As Pastor continued, I idly started flipping back further to look for references to David and stopped suddenly when a bit of poetry jumped out at me from the middle of a passage of prose. I looked at the top of the top of the page, and read "The parable of the trees." Now, trees, as readers of this blog know, is a subject of particular fascination for me, but I didn't remember this at all. Here is the bit that caught my eye, which is taken from Judges 9:8-15:
“8The trees once went forth to anoint a king over them.
And they said to the olive tree,
‘Reign over us!’
9
But the olive tree said to them,
‘Should I cease giving my oil,
With which they honor God and men,
And go to sway over trees?’

10
“Then the trees said to the fig tree,
‘You come and reign over us!’
11
But the fig tree said to them,
‘Should I cease my sweetness and my good fruit,
And go to sway over trees?’

12
“Then the trees said to the vine,
‘You come and reign over us!’
13
But the vine said to them,
‘Should I cease my new wine,
Which cheers both God and men,
And go to sway over trees?’

14
“Then all the trees said to the bramble,
‘You come and reign over us!’
15
And the bramble said to the trees,
‘If in truth you anoint me as king over you,
Then come and take shelter in my shade;
But if not, let fire come out of the bramble
And devour the cedars of Lebanon!’
Read this commentary here.

My goodness, I thought. That's Trump, that's absolutely Trump. Read the verses around the parable, too, Judges 8:22 through the entirety of Judges 9 and the wikipedia entry here. He won his throne by treachery, climbing over a heap of bodies (think the Republican primary and then the general election). He is like the bramble; the other trees bore fruit, but the bramble bears only hurtful thorns, and when the other trees turned to him, he revealed only a penchant for selfish ambition and treachery. And that's what Trump has done, too. All he has for us is thorns.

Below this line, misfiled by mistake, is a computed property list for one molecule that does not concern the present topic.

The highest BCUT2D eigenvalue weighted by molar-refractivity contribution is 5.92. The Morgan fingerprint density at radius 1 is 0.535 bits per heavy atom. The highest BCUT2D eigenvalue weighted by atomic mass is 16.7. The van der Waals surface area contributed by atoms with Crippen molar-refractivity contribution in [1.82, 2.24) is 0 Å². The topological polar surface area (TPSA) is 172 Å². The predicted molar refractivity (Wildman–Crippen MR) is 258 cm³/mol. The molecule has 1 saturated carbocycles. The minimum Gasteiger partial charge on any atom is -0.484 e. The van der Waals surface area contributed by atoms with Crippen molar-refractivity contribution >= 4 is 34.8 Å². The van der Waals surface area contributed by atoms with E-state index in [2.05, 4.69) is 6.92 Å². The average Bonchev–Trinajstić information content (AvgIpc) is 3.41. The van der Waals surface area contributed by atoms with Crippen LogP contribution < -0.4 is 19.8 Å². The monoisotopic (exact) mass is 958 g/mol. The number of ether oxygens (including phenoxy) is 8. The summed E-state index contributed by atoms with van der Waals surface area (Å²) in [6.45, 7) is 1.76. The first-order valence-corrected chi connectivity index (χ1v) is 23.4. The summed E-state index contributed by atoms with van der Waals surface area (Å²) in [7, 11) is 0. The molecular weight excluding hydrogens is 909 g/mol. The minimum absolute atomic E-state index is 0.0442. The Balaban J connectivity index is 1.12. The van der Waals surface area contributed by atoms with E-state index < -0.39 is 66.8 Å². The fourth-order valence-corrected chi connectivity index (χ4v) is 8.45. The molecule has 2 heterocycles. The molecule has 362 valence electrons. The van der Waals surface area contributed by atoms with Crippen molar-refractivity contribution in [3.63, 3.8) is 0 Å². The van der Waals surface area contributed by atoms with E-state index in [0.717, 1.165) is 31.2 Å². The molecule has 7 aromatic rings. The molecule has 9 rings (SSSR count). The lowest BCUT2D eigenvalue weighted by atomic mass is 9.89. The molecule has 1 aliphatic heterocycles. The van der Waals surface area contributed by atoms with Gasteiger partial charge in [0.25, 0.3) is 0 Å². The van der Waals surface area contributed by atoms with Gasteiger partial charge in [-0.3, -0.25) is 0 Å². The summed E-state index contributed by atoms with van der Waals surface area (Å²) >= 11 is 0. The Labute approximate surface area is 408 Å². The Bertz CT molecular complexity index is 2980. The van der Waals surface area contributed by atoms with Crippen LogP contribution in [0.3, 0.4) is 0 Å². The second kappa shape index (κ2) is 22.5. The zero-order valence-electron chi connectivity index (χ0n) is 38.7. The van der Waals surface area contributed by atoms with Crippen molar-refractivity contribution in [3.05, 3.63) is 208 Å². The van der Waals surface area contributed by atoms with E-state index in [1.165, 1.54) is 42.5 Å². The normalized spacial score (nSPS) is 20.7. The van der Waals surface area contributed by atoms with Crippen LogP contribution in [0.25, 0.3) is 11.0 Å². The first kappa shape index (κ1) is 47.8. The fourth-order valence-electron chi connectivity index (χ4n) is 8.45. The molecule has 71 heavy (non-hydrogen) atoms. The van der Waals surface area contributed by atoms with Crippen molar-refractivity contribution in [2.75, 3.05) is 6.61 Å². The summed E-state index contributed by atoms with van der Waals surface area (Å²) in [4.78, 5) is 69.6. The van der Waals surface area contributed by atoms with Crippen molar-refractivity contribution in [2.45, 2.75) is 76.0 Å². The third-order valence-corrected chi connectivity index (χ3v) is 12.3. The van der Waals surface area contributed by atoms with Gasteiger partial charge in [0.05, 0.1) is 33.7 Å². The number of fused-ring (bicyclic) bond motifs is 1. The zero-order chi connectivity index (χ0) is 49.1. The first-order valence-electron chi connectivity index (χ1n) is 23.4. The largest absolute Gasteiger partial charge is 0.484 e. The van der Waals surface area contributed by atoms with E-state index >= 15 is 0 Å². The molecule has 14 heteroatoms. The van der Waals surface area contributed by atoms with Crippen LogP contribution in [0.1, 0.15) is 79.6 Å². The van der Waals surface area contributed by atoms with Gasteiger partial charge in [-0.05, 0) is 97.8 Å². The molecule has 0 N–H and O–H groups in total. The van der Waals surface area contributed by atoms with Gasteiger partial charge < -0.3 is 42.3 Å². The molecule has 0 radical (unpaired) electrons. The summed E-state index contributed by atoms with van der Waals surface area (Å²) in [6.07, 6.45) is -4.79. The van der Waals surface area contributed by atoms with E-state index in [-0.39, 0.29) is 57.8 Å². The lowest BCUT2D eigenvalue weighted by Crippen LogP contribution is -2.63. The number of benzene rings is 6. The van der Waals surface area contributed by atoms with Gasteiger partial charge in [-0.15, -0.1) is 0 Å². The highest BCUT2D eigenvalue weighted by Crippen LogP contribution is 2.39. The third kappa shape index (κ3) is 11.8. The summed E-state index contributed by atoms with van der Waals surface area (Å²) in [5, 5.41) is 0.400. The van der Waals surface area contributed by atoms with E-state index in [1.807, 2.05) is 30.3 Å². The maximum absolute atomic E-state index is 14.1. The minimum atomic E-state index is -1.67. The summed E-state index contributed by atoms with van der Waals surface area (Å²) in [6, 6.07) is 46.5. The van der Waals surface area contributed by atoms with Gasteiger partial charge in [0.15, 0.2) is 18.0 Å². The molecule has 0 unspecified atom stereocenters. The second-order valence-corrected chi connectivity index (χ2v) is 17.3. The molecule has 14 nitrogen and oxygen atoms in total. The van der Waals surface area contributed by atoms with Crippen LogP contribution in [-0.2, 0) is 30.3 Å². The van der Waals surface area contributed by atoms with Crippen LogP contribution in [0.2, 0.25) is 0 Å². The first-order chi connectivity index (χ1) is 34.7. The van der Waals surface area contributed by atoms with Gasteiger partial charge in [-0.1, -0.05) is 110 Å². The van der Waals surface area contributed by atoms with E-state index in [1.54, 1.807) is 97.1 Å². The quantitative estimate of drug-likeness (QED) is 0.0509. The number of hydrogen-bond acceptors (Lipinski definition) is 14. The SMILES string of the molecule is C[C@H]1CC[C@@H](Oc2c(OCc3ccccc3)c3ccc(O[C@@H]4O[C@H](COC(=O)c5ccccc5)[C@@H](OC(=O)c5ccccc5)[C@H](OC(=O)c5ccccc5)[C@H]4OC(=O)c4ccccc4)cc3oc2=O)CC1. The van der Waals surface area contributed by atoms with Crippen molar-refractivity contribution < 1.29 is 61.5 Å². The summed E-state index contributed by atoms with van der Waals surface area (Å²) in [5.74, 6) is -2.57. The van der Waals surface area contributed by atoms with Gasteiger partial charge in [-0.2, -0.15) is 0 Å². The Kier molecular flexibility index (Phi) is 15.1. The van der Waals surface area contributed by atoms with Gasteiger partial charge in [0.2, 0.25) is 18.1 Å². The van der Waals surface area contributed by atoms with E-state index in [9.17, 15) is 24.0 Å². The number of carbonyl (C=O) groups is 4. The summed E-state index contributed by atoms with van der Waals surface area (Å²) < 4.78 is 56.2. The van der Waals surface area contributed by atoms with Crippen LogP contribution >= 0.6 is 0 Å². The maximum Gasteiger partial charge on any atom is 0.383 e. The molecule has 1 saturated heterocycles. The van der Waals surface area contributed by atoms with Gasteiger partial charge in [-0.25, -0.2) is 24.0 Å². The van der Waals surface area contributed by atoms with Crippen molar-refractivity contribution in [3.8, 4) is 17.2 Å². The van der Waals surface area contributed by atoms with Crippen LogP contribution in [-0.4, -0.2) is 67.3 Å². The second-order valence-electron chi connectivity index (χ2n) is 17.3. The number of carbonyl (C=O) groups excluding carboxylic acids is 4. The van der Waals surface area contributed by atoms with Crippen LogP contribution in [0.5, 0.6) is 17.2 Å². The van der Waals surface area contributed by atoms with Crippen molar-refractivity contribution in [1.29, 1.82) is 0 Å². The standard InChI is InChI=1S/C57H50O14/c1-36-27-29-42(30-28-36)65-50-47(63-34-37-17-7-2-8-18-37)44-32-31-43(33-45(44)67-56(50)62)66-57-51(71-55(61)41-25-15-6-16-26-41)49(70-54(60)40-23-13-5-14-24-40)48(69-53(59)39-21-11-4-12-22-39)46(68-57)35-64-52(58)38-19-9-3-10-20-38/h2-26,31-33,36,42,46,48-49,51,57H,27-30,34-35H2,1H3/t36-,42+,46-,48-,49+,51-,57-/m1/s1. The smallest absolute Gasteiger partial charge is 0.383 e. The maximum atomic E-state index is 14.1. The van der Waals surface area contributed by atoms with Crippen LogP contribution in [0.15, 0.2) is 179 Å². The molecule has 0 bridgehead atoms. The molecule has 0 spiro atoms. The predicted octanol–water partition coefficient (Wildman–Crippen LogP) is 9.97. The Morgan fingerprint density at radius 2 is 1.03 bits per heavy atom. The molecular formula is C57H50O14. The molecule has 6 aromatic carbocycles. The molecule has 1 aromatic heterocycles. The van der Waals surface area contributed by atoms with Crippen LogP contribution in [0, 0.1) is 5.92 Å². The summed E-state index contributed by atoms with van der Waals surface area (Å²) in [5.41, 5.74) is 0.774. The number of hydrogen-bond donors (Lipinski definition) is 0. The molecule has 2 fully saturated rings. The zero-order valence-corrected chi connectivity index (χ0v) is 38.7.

And note the manner of his death: After cutting a swath through and killing thousands of his own people, he is hit on the head by a woman who throws a millstone down on the top of his head from the top of the tower he is besieging. Get this, he beseeches his armor-bearer to kill him so that he wouldn't be known as a man defeated by a woman. I guess treachery goes hand in hand with misogyny.

If the parable can be truly be applied today, putting Trump in the role of Abimelech, it suggests that Trump and the Republicans will end up destroying each other. And the Republicans should have seen it coming, but no, they started with treachery, and started robbing people and jostling for power, causing Trump to take revenge, and so they will reap what they have sown.
pegkerr: (Default)
Week 24: Hamilton
I have been listening to it NON-STOP!

Week 24 Hamilton

I bought the entire soundtrack for $2.00 (LEGALLY) when it was on sale for that price on Google Music. The show has its hooks in me (as it does in so many other people I know). Fiona's a fan, too, and we love to exchange tidbits of knowledge we've gained about the show, the production, the actors. She is going to GO SEE IT in June and I am so very jealous.

Week 25: Hope
I'm seeing a glimmer of light on my journey.

Week 25 Hope